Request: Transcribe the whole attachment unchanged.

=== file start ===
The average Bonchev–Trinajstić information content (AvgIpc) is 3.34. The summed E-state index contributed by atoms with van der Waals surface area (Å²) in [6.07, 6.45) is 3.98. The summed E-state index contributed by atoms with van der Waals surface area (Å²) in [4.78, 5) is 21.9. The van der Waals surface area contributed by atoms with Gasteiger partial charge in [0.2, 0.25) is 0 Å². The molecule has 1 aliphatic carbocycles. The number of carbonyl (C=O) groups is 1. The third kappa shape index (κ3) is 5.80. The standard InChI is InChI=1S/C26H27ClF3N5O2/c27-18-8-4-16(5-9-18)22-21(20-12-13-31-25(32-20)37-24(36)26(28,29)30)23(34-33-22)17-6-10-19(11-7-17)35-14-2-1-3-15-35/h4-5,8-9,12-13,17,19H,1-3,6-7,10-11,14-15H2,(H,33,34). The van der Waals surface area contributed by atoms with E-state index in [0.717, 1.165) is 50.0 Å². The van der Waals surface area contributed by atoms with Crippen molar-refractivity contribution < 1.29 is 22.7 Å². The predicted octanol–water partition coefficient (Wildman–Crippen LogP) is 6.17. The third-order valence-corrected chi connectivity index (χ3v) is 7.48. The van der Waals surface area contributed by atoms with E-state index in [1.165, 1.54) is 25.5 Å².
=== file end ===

The average Bonchev–Trinajstić information content (AvgIpc) is 3.34. The summed E-state index contributed by atoms with van der Waals surface area (Å²) in [6.07, 6.45) is 3.98. The summed E-state index contributed by atoms with van der Waals surface area (Å²) in [4.78, 5) is 21.9. The van der Waals surface area contributed by atoms with Gasteiger partial charge in [0.2, 0.25) is 0 Å². The molecule has 1 aliphatic carbocycles. The number of carbonyl (C=O) groups is 1. The third kappa shape index (κ3) is 5.80. The standard InChI is InChI=1S/C26H27ClF3N5O2/c27-18-8-4-16(5-9-18)22-21(20-12-13-31-25(32-20)37-24(36)26(28,29)30)23(34-33-22)17-6-10-19(11-7-17)35-14-2-1-3-15-35/h4-5,8-9,12-13,17,19H,1-3,6-7,10-11,14-15H2,(H,33,34). The van der Waals surface area contributed by atoms with E-state index in [0.717, 1.165) is 50.0 Å². The van der Waals surface area contributed by atoms with Crippen molar-refractivity contribution < 1.29 is 22.7 Å². The predicted octanol–water partition coefficient (Wildman–Crippen LogP) is 6.17. The third-order valence-corrected chi connectivity index (χ3v) is 7.48. The van der Waals surface area contributed by atoms with E-state index in [1.165, 1.54) is 25.5 Å².